(Jun 9, 2014) P130274US02

Gene Controls Flowering Time in Corn

The researchers now have found a gene in maize that affects flowering time. By modulating this gene, GRMZM2G171659, the onset of flowering in maize may be delayed or accelerated. Standard vector and transgenic methods can be employed to overexpress or suppress the gene, or introduce it into new crop lines.

The gene was identified by studying more than 500 different maize lines. The researchers mapped single nucleotide polymorphisms (SNPs) correlating to early or late flowering traits. A large concentration of such SNPs was located in GRMZM2G171659, a transcription factor on chromosome 3. The gene was of previously unknown function in corn.
(Jun 4, 2014) P130256US02

Environmentally Green Glue

UW–Madison researchers have developed a process to transform soy flour into a strong, environmentally safe wood adhesive.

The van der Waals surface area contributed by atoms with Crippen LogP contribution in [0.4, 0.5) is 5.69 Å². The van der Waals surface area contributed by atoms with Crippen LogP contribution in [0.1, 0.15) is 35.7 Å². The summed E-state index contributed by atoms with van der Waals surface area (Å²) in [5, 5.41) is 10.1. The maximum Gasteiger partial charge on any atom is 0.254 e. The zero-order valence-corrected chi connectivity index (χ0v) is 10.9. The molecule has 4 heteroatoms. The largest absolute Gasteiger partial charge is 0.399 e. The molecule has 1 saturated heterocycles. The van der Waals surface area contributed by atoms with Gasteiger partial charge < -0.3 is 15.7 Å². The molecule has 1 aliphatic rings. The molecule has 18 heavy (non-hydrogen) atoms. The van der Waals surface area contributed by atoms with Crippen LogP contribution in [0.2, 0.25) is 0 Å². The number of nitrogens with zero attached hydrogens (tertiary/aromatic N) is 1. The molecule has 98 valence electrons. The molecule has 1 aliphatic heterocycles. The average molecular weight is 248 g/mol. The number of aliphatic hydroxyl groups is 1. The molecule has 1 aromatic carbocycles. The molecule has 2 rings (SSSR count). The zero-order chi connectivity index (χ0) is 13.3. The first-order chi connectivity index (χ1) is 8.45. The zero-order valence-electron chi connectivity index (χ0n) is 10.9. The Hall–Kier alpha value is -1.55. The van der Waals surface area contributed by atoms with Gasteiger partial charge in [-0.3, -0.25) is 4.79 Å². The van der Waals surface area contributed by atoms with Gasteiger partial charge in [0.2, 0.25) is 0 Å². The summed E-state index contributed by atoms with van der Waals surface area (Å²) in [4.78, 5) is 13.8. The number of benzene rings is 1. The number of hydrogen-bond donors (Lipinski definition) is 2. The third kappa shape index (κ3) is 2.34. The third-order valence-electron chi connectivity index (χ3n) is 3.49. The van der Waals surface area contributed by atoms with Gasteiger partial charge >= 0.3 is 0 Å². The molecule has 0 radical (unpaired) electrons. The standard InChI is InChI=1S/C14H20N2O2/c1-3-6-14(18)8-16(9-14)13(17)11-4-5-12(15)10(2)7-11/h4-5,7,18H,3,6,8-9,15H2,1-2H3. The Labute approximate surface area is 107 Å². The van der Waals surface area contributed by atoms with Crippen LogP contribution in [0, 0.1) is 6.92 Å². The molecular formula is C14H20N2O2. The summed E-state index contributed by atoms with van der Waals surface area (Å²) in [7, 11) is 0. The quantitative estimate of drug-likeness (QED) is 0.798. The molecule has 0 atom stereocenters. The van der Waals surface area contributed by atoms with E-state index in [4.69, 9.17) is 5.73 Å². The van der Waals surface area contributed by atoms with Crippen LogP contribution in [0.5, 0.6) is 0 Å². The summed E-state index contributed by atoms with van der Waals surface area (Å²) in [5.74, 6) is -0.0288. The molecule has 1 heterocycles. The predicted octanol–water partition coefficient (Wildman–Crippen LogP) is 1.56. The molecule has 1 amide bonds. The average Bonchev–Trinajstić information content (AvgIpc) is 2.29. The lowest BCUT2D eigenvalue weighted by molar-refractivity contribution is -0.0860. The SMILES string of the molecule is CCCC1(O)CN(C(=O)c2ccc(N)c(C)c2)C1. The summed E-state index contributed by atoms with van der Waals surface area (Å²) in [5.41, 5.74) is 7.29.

In the process, a suitable reagent is used to phosphorylate the flour’s lysine amino acid residues. The phosphorylated flour then is mixed with an oxidizing agent that drives the formation of cross-linking bonds. This improves the flour’s adhesive properties. Unwanted salts created in the process can be removed.

Flours of other legumes and/or oil seed crops (e.g., flax, canola) are suitable as well.
(May 30, 2014) P130276US02

Genetic Test Predicts Advanced Ovarian Cancer Survival

UW–Madison researchers have identified six genes whose overexpression is linked to poor overall survival from advanced ovarian cancer. The genes (AKT2, KRAS, RAC1, CALM3, RPS6KA2 and YWHAB) are found in the neurotrophin growth factor pathway. Collectively, they can be referred to as ‘NT6.’ This group of genes also is associated with resistance to typical platinum-based chemotherapy.

Using standard genetic testing methodology, patients with overexpressed NT6 genes could be flagged for high risk of recurrence, and alternative (non-platinum-based) treatment plans could be developed.
(Apr 11, 2014) P130193US02